Legal recognition of relationships has dramatically changed in the UK and across most western countries. With an urge for equality and to recognise same-sex relationships, the government first introduced civil partnerships for same-sex couples in 2005 and subsequently same sex-couples could legally marry from 2014.
In December 2019, civil partnerships were opened up to all couples in England and Wales following the legal campaign by Rebecca Steinfeld and Charles Keidan, which culminated in the Supreme Court’s unanimous decision that differentiating between same-sex and opposite-sex couples was discriminatory.
Now all couples are on an equal footing with a choice about how to formalise their relationship. For many, traditional marriage is no longer desirable for religious or societal reasons. Some of our clients do not want to re-marry following a difficult divorce, but see civil partnership as a suitable alternative to legally formalise their relationship.
There is no need to exchange vows for a civil partnership, or to be in a sexual relationship, so friends could even become civil partners in order to take advantage of the legal and tax protection on offer.
People in long-term relationships often think they are ‘common law husband and wife’. However, this is a dangerous and mistaken assumption. There is no such thing as a ‘common law marriage’ and until there is a change to cohabitation laws, cohabitants do not have the same legal rights as married couples/civil partners.
Civil partners are entitled to the same property, pension and next-of-kin rights as married couples, as well as the following inheritance and tax benefits:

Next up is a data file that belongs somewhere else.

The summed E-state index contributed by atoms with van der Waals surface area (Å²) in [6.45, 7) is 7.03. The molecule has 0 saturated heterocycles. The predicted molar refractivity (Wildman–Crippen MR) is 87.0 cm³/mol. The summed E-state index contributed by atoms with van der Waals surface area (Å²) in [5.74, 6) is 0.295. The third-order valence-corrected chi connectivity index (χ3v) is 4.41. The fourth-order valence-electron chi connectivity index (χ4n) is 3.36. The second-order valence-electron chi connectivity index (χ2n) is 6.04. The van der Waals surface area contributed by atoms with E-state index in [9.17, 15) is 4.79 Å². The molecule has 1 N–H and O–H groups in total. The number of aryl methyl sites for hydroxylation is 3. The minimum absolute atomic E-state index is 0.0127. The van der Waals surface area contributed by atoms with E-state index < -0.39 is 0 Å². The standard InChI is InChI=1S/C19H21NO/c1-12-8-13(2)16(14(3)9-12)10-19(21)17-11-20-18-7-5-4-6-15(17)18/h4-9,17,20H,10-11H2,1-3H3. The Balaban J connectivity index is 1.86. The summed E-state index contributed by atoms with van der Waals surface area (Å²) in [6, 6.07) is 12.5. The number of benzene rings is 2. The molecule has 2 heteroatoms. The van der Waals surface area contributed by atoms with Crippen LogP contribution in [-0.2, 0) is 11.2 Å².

Inheritance Tax (“IHT”)
There is no IHT due on estates left to a civil partner as the spouse exemption can be claimed. If a cohabitant inherits their partner’s estate, 40% tax is payable on assets over £325,000 (the current nil rate band).
If someone dies without a will, the surviving civil partner will automatically inherit under the intestacy rules. A cohabitant won’t inherit under the intestacy rules unless they are left a legacy under a will.
Capital Gains Tax (“CGT”)
Transfers of assets between civil partners pass free of CGT as they can claim the spouse exemption provided they are living together. In contrast, transfers between cohabitants are subject to CGT.
One disadvantage of marrying/entering into a civil partnership is that couples can only nominate one main residence for principal private residence relief (“PPR”) when selling their main home. Cohabitants do not need to jointly nominate and so could claim PPR on two separate properties.
Civil partners can transfer 10% of their unused personal allowance using the Married Couples Allowance. This is normally useful when one partner is a low earner and has some personal allowance remaining which can be used by a higher tax rate payer. This is not available to couples who are not married/civil partners.
Stamp Duty Land Tax (“SDLT”)
There is 3% SDLT payable on second homes or investment properties. A disadvantage of marriage/civil partnership is that the couple is treated as a single unit, so if one partner already owns property and the other partner purchases a property for the first time, there will still be 3% SDLT payable. Cohabitants are treated as separate entities for purchasing purposes.
As we enter a new decade with this welcome change to the law, there is still reluctance from the Church of England who recently issued guidance stating that those in civil partnerships should be in ‘sexually abstinent friendships’. Regardless of such comments, civil partnerships remain a popular option for those who identify as LGBTQ, and are now also available for heterosexuals who dislike the religious and societal connotations of marriage. Finally all couples have access to the same tax benefits/entitlements that married couples have traditionally enjoyed.
Sameena Munir (she/her)
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